NCAA alters replay

College football purists may be disappointed to learn the game is adopting a change that will move it one step closer to pro football. But the revision, suggested by the Football Rules Committee and approved Tuesday by the NCAA Playing Rules Oversight Panel, appears to be a positive step in this case.

The new rule allows a college coach to challenge one official ruling per game, provided his team has a timeout remaining. A replay official stationed in the press box will review the play in question. If he rules in the coach's favor and overturns the call, no timeout will be charged. If the replay official rules the play should stand as called, the coach who requested the review will be charged a timeout.

Essentially, the new NCAA system is the same as the one utilized by the National Football League, except the NFL allows each coach two challenges per game.

The NCAA approved video replay as an officiating aid in 2005, and nine of the 11 Div. 1-A conferences adopted it. A college coach could not request replays last fall, however. All he could do was call a timeout, glare at the press box and hope the review official would utilize the stoppage to give the previous play another examination.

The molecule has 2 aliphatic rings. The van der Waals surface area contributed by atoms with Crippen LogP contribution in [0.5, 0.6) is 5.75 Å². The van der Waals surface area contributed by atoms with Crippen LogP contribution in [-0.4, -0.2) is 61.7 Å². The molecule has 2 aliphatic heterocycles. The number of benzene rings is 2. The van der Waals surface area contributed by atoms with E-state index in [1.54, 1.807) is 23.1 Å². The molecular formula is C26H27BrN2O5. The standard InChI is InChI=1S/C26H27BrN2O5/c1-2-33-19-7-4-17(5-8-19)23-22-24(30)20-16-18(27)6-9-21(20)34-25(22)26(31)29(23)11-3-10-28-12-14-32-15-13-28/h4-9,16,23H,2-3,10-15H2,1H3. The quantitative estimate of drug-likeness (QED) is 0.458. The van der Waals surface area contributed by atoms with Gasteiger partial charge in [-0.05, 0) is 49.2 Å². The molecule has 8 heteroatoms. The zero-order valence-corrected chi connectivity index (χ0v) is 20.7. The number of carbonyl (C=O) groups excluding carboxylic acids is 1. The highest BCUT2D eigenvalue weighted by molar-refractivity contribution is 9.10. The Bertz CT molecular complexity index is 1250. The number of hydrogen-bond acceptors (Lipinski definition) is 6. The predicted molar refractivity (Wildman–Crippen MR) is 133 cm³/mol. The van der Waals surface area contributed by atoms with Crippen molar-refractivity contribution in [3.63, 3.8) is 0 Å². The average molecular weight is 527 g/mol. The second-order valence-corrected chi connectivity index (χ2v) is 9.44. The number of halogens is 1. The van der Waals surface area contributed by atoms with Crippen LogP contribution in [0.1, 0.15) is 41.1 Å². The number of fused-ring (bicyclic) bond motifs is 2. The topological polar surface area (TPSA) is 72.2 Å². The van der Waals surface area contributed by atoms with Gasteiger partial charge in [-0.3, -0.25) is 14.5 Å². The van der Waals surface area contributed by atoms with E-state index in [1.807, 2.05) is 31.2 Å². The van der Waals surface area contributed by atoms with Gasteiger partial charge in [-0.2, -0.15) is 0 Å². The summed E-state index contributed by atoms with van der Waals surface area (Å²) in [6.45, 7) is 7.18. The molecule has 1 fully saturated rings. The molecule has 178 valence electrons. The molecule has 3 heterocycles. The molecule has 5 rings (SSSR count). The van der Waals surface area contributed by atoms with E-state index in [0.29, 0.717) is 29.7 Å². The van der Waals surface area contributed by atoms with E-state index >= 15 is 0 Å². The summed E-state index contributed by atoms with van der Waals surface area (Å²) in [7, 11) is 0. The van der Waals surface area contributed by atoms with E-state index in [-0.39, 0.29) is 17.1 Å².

NCAA brass supposedly balked at allowing a coach to challenge calls last fall because they feared the resultant delays would further lengthen games already stretched to three-plus hours by injury timeouts and TV timeouts. Obviously, one review per coach per game should not significantly affect a game's length. And, if the result is a better-officiated game, a few additional minutes would be a small price to pay.

The oversight panel also approved a rule which will allow the participating schools to increase or decrease the time allotted for halftime. The recommended halftime break is 20 minutes.


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